Reading Richard Thaler’s Misbehaving is worth it if only for one turn of phrase — October 2, 2016

Reading Richard Thaler’s Misbehaving is worth it if only for one turn of phrase

I’m in the middle of Misbehaving: The Making of Behavioral Economics, and I just happened upon his phrase “the invisible handwave”. This is the argument — which doesn’t withstand a moment of scrutiny — that the discipline of the market will purge irrationality from irrational actors. It is a lovely turn of phrase.

(You can make a plausible case that the market’s aggregate outcome — e.g., price levels — must be rational in some sense. What makes that more plausible is that people who act irrationally systematically leave the market, for instance because their businesses go bankrupt. But it’s not correct to believe that individual actors must themselves become rational.)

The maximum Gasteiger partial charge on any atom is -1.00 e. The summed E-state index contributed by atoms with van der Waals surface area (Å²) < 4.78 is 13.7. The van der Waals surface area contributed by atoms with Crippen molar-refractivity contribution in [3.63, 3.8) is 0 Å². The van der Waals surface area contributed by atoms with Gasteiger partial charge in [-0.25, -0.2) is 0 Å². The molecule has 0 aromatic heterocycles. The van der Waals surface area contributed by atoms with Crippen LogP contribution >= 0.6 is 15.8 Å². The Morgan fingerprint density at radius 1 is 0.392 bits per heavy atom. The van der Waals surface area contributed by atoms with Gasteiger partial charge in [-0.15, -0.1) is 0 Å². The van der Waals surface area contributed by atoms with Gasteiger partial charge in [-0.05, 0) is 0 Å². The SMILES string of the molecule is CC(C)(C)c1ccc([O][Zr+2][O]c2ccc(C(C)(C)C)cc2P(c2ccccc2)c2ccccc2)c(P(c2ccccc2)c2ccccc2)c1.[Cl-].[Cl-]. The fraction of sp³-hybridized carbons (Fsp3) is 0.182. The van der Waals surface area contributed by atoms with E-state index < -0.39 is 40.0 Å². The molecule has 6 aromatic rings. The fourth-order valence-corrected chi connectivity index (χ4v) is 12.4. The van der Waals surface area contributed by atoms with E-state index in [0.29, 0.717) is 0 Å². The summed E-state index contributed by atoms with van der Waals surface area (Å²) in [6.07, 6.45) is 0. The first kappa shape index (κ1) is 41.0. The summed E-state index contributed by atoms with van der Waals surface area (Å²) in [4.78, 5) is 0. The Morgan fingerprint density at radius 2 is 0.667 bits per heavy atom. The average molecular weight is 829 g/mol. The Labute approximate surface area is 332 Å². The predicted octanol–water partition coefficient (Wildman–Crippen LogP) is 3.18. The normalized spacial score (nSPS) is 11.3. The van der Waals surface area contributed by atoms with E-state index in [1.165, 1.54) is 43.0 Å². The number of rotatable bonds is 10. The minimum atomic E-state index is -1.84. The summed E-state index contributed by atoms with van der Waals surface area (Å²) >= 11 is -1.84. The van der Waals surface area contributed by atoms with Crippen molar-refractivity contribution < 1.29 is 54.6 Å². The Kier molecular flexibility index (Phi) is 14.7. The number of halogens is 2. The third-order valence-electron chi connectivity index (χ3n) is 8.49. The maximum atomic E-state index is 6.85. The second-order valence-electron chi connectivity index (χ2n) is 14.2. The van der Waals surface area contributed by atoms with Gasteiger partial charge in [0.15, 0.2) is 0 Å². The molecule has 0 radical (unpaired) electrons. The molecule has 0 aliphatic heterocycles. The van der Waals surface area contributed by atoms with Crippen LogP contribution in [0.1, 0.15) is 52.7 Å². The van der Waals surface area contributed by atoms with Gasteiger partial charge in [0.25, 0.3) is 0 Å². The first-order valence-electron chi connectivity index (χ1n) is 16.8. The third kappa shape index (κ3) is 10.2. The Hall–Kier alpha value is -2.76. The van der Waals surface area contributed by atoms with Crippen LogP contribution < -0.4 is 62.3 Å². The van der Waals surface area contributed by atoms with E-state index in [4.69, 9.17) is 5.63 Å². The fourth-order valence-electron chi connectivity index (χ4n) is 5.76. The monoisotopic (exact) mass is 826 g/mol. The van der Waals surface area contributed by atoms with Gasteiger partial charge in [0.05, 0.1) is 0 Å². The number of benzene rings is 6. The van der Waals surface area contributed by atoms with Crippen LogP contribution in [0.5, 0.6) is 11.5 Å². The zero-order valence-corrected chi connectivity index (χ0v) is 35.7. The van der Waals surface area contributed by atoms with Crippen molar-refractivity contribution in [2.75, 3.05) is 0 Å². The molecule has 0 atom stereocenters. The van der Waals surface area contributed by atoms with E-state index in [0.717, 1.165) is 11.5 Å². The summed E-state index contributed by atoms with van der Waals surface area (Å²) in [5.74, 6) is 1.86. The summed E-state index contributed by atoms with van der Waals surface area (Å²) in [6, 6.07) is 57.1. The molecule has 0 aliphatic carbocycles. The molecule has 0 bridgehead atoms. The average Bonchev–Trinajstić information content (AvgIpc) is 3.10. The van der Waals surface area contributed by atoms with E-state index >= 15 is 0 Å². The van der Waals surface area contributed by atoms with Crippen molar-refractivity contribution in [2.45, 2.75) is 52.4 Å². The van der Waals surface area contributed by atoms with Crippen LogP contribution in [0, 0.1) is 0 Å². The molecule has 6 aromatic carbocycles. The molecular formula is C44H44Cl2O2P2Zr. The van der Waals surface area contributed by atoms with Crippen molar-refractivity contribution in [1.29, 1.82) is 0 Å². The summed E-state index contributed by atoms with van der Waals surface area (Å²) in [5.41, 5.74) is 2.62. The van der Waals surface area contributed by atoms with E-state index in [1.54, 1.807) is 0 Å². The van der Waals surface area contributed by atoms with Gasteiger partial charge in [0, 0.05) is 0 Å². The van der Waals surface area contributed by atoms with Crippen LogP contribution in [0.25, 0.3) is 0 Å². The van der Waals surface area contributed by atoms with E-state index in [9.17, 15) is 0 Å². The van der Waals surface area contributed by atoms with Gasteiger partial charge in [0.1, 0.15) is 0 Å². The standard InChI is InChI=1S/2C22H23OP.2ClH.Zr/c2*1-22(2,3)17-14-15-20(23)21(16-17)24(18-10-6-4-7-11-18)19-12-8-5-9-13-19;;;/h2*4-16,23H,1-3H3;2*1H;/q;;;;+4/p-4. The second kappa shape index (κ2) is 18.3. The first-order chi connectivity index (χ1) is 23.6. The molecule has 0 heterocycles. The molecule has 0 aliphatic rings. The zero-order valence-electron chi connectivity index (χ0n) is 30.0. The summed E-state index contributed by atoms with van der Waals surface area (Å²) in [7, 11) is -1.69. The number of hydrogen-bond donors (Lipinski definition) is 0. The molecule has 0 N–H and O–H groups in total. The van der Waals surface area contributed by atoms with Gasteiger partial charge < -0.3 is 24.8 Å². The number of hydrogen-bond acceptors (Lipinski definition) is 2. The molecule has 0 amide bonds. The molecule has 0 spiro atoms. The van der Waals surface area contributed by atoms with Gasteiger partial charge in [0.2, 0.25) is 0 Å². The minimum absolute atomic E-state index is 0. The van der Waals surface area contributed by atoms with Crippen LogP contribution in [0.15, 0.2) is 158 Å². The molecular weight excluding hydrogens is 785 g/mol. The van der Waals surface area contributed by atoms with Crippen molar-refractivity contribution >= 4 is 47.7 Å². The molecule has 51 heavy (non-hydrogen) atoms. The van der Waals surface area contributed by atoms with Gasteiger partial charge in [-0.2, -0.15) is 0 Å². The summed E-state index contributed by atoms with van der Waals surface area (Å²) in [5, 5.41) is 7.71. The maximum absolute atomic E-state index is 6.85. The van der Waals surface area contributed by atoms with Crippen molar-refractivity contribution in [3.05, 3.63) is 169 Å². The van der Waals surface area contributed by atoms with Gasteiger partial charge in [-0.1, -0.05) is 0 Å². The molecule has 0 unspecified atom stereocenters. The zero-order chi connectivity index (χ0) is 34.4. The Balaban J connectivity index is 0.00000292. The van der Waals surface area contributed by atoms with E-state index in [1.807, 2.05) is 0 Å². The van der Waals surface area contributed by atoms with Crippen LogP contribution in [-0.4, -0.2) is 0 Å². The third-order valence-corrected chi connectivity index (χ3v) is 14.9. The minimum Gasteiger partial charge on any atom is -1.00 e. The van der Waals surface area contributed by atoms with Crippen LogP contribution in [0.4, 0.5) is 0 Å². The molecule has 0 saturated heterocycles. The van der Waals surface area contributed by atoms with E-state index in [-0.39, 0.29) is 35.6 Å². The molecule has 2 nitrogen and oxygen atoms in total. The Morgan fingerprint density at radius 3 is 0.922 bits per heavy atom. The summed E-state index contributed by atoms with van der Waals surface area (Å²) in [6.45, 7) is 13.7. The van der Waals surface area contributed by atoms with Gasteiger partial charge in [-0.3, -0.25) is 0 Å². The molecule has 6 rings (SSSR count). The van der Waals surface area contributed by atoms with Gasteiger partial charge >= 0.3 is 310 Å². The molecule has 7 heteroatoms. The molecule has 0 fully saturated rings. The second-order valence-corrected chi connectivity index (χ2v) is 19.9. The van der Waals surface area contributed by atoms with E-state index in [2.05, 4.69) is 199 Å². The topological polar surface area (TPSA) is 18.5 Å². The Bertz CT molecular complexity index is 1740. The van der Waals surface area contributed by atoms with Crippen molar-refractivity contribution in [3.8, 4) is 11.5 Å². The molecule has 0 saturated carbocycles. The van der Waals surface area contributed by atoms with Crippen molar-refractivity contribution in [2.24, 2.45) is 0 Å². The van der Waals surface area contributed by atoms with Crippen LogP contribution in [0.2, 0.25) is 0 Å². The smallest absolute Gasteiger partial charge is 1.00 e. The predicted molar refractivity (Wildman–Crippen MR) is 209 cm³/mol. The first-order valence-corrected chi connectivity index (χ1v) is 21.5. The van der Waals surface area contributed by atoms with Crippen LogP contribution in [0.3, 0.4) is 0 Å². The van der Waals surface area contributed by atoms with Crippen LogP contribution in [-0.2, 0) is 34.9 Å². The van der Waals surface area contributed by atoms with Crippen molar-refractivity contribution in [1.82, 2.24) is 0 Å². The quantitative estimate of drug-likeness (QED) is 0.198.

Here’s where I’m honor-bound to recommend that you read Thaler’s The Winner’s Curse. If memory serves, it’s largely a collection of his “Anomalies” columns from JEP. If you can’t commit to reading a whole book, try reading his delightful paper on the law of one price.